So you might hit the theaters to see that movie where astronauts on Mars catch a Martian bug. They’re dying horrific deaths and can’t return to Earth because it will spread. It’s shades of the worry that the Apollo astronauts might bring back lunar germs and highly unlikely that Martian germs would be able to get a firm grip of human biology (and probably wouldn’t paint black lines across our faces even if they could). But there’s another concern that has been floating around with the debate on whether we should send people to Mars: What effect, if any, will we have on the Martian environment? What if we’re the ones who might introduce microbes that could wipe out any remaining ecosystem on Mars?
Well, we scientific types really should work fast to see if we can discover any remaining life before it gets wipes out by what every healthy human carries around in his or her gut. Besides that, I can’t see too many humans crying if some tiny single-celled organisms get wiped out. I’d be worried if we were to discover any underground sentient life, though. If that happens, we’ll have to keep our distance or it could become the same thing that happened with the Native Americans when Europeans introduced the measles. A disease that one population considers minor could devastate another population.
However, what are we going to do about it? If we completely sterilize our guts before going, pretty soon those bleeding-hearts types will be crying because we starved to death on the way to Mars. Those microbes are simply that important for digestion. The main rule is that we have to be free of any disease that could make our lives miserable or kill us without access to hospitals and their advanced medical care. Not even the people behind sterilizing Mars landers claim that it is possible to completely ensure that the machines we send to Mars are 100% germ-free and some people think that life from Mars could have hitched a ride to Earth on asteroids. I’m not saying that it’s wrong to try to sterilize, because you get better scientific results if you control as many variables as possible. However, between that and the fact that most of us are diligent about washing our hands before meals (Am I right, Aspiring Martians?), I would say that the ones who worry about a disease outbreak on Mars are simply being hypochondriacs.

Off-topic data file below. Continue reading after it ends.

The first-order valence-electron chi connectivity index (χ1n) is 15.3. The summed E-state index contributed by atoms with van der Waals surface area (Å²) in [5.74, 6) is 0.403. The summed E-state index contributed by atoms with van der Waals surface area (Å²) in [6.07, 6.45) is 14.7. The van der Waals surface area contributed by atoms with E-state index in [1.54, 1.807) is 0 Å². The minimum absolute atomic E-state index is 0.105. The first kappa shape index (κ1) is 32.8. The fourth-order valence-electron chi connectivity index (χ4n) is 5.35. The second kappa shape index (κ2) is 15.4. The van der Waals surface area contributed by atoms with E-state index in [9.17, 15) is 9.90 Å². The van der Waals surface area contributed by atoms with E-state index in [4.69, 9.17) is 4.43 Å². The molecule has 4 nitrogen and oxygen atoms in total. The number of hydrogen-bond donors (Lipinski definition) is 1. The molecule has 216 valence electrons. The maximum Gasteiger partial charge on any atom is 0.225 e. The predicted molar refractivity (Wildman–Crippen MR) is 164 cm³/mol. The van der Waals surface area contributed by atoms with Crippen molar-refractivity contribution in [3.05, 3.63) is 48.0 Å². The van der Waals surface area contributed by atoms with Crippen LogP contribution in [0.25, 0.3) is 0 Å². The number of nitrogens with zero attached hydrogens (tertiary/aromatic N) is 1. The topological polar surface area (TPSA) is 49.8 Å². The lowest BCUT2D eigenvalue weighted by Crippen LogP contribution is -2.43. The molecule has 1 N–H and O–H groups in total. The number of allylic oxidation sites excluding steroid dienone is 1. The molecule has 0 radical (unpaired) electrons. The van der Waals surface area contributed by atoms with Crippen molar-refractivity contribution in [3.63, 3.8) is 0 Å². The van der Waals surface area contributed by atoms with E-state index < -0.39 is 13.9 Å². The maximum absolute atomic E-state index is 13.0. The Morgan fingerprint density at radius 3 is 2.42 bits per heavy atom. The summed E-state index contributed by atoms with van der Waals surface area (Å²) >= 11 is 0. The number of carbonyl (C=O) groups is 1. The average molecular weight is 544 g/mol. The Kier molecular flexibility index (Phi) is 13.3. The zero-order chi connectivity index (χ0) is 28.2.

Of course, considerations of our impact on the Martian environment go beyond germs. Circumstances are going to force us to “go green.” Because no one ever found deposits of oil or natural gas on the Red Planet (not that we’ve ever seriously looked), Mars One is going to use solar power though wind power and nuclear power have also been proposed for a possible Martian colony. Extra power will likely be stored in batteries for seasons when we can’t get a lot of sunlight. Mars One plans to test a new, thinner solar panel that can be rolled up into a compartment as a potential breakthrough in lightweight solar panels.
We are completely going to be into recycling, too. Once we’ve harvested enough water to sustain colonists, we could theoretically recycle it indefinitely through a filtration system and a condensation system that claims extra moisture from the air. Even the water we have to electrolyze into hydrogen and oxygen can be recycled in the sense that carbon dioxide can be broken down through both the plants we will grow for food and through an air filtration unit. We’re also going to be recycling solid waste to use as fertilizer. If we use 3D printers (and why not?), we could theoretically render old broken parts down into their raw materials, and then form those materials into new spools. That means less need to dirty up the Martian environment for new raw materials and a landfill. Mars One touts this as giving a high-profile boost to recycling though it is simply a matter of practicality to use highly efficient recycling methods for our colony.
Mars One will base its protection of the Martian environment on the advice of members of COSPAR panels such as Dr. Chris McKay of the panel on exploration and Dr. John D. Rummel of the panel of planetary protection. Really, the best way to keep Earth from contaminating the Martian environment is to simply not send anything, not even robots. Since that is not an option and we ARE going to have an impact on the environment, it’s okay to take reasonable steps to make sure we don’t do anything irreversible as long as it doesn’t endanger the success of the mission. It’s possible to be so minimalist that we’re basically starving with chronic power shortages. That might make for good TV but the ones who are questioning Mars One’s ethics in the first place will be howling over it. So we’ll be going green (or red, if you like) out of sheer practicality so that we can make maximum use out of our resources.
A COSPAR Report on the Martian Environment